Adjectives: avoid them

Adjectives modify nouns (1).

  1. The big, red bus.

Like adverbs, adjectives should be used with caution. If you must use adjectives before a noun (i.e. prenominally or attributively) , don’t use more than two. Long strings of adjectives before a noun not only grow unwieldy, but increase the risk of messing up their proper order.

If you hadn’t realised that adjectives come in a set order in English, compare (1) with (2).

  1. The red, big bus.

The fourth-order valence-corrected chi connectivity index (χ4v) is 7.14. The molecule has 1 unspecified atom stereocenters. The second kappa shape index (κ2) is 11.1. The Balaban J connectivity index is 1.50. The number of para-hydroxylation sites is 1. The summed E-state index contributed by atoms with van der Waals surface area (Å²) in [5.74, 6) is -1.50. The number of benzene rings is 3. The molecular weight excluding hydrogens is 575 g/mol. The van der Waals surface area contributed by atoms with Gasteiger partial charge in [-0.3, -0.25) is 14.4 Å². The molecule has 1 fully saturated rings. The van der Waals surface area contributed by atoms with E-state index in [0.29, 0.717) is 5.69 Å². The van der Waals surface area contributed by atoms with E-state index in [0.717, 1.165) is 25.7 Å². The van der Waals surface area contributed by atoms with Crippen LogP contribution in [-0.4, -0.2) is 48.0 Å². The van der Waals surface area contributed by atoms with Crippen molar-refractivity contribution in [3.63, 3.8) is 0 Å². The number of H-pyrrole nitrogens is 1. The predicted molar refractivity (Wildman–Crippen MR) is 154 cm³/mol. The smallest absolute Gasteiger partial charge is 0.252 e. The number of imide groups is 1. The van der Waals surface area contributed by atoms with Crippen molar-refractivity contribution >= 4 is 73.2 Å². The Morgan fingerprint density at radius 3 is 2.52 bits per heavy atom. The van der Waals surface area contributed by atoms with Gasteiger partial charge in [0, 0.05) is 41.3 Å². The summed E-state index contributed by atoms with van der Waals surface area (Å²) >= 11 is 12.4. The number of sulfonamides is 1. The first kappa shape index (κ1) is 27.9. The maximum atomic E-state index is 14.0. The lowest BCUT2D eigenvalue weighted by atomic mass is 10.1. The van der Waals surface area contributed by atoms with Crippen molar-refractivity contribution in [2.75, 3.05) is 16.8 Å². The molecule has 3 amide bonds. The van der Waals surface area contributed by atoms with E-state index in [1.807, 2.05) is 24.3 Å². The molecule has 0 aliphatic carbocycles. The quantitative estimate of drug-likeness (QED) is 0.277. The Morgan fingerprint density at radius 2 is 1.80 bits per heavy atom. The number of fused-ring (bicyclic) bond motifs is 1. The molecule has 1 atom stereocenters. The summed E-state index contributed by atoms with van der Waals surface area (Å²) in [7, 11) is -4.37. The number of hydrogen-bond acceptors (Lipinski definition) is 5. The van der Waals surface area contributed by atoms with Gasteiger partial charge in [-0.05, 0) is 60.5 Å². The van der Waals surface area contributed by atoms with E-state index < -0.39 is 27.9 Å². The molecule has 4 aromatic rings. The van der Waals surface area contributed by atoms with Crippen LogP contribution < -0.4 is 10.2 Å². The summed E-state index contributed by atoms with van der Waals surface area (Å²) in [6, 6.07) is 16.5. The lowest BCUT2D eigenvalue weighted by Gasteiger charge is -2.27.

Does (2) make you cringe inside? Did you shudder? The order of adjectives is a rule of English syntax you never knew you knew.

Instead of using a prenominal adjective, consider using a different noun: is there one that gives the reader an image of what you have in mind?

Consider (3) and (4).

  1. Sam lived in a big house.
  2. Sam’s house wasn’t quite a mansion.

Which sentence is more evocative? Which tells you more about Sam’s abode? Sentence (3) is a dry statement of fact, whereas (4) gives a little extra: the narrator’s opinion.

Always try to add that little bit extra to your narrative to add interest, intrigue, suspense.

Further reading

Pop across to the Cambridge Dictionary for more details about the order of adjectives.